A very promising family of turkey-chicks has at length consoled her for the fate of the goslings; and on rummaging her store-room, she finds that she has more bottled gooseberries left of last year, than will suffice for the present occasions of our little family. What shall I say of my sister? Her understanding is excellent; and she is religious without superstition. Great have been her misfortunes, poor woman! and I can bear testimony to her fortitude and resignation under them; and yet the veriest trifles ima ginable unhinge her mind.

That people of sense should allow themselves to be affected by the most trivial accidents is absurd and ridiculous. There are, indeed, some things which, though hardly real evils, cannot fail to vex the wisest, and discompose the equanimity of the most patient; for example, that fulsome court paid by the vulgar to rich upstarts, and the daily slights to which decayed nobility is exposed.

I hope that your periodical essays find favour in the sight of the idle and frivolous. You may remember I told you long ago, that I would never read any of them. The perusal of them could not make me esteem you more than I do already; and it might bring many fashionable follies to my knowledge of which I am happily ignorant.

I ever am,


yours affectionately,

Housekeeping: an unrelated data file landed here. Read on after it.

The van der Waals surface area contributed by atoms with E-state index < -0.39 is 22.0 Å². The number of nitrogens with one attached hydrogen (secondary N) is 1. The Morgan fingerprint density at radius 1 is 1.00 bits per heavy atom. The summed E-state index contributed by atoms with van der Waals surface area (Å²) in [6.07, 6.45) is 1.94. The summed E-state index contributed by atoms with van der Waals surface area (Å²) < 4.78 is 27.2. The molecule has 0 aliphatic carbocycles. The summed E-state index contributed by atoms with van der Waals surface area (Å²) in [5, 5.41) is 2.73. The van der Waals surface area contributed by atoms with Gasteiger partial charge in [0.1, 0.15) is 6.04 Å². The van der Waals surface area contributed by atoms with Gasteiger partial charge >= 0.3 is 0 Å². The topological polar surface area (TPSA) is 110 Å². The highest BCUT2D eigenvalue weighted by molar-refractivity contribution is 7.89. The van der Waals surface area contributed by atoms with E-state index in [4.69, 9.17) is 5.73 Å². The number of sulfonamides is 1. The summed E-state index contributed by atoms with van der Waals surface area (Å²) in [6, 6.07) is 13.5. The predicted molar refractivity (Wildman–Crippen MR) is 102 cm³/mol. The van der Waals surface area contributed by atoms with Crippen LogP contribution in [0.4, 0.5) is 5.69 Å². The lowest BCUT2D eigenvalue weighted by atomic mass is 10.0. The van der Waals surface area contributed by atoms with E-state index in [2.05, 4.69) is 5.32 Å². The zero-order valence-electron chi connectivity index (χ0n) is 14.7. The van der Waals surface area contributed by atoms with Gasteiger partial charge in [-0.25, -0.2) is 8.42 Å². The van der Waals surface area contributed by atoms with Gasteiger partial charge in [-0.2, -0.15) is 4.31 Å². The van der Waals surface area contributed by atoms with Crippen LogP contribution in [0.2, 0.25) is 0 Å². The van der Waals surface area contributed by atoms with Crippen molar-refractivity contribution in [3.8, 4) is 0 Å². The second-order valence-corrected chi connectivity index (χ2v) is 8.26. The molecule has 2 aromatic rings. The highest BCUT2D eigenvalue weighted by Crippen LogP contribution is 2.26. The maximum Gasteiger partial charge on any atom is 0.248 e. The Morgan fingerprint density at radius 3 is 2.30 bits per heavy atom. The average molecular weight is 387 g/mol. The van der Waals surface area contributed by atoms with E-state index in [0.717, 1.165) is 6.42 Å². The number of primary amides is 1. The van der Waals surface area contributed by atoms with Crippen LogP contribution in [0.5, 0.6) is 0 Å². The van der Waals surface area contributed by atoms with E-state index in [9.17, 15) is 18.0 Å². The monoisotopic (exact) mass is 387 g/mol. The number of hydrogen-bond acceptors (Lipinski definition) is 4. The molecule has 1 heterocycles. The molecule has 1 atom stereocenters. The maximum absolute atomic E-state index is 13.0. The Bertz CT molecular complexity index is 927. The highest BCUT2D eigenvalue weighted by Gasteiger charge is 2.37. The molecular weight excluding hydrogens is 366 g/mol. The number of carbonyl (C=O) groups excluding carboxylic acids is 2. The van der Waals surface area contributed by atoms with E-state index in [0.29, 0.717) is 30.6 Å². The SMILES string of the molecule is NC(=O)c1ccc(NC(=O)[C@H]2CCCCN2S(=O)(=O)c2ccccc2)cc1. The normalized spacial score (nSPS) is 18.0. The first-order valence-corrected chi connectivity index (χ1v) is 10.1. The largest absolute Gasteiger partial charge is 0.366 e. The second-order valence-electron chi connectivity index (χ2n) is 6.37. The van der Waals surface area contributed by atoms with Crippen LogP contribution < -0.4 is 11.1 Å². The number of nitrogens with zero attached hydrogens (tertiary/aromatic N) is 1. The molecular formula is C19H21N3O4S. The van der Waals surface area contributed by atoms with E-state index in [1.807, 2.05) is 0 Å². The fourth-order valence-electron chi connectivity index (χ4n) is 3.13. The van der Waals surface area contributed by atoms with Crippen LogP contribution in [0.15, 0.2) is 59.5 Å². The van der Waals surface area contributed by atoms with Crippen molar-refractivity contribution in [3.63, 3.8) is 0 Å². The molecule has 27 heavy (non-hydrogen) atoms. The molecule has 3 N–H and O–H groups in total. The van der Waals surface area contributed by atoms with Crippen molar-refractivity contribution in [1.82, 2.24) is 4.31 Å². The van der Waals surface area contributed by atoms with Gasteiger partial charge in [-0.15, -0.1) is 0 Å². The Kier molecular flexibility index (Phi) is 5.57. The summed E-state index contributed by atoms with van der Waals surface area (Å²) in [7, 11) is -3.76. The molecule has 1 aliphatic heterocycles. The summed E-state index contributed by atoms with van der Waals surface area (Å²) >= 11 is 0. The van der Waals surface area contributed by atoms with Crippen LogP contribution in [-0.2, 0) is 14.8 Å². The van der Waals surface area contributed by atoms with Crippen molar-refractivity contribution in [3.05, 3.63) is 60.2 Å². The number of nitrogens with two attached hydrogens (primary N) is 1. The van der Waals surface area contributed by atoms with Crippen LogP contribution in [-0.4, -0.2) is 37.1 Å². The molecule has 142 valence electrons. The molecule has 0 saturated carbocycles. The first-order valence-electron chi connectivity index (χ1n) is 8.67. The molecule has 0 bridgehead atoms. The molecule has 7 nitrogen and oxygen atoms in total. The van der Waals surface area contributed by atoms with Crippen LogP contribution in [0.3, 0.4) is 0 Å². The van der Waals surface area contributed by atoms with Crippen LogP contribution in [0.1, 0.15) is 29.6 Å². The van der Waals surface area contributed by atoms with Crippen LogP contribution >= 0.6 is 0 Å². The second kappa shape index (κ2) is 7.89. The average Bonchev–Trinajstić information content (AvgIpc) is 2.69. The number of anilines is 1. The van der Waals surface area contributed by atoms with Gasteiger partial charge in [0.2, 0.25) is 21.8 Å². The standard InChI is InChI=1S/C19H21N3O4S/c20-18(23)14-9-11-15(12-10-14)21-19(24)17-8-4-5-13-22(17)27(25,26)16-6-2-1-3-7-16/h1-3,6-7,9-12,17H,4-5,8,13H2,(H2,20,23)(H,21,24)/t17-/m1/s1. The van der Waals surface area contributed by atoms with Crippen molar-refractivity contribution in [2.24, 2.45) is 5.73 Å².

Edinburgh, July 23, 1779.


I AM confined, by the occupations of a laborious employment, to a constant residence in town. During the summer and autumn, however, I sometimes can afford a day, which I wish to spend in a jaunt to the country. I lived in the country, Sir, in my earlier days; and whenever I hear a wood, a meadow, or the banks of a river mentioned, I always think of peace, of happiness, and innocence.

This season I have had a friend in town, who being an idle man, is a great maker of parties. Among others, he contrives to get people together of a Saturday or a Sunday, to go and dine in the country, which, he says, in the neighbourhood of Edinburgh, affords some of the most beautiful and romantic scenes he ever saw. Last Saturday I was asked to join in one of his parties of this sort; to which, being a lover of rural scenes, as I mentioned before, I readily consented.

My friend had the ordering of every thing on our expedition. The carriages he had bespoke did not arrive at the place of meeting till near an hour after the time appointed; and, when they did come, we had another hour to wait for our conductor, who having sat up at a town-party till five that morning, was not willing to be disturbed till mid-day.

We arrived at the destination betwixt two and three. I immediately proposed a walk, to enjoy the beauty of the fields, and the purity of the air; but my proposal was over-ruled, from the consideration of the near approach of dinner; some of the company likewise observing, that the evening was the properest time for walking in this hot weather. Mean time a cup was called for, which, in this same hot weather, was pronounced vastly pleasant, and my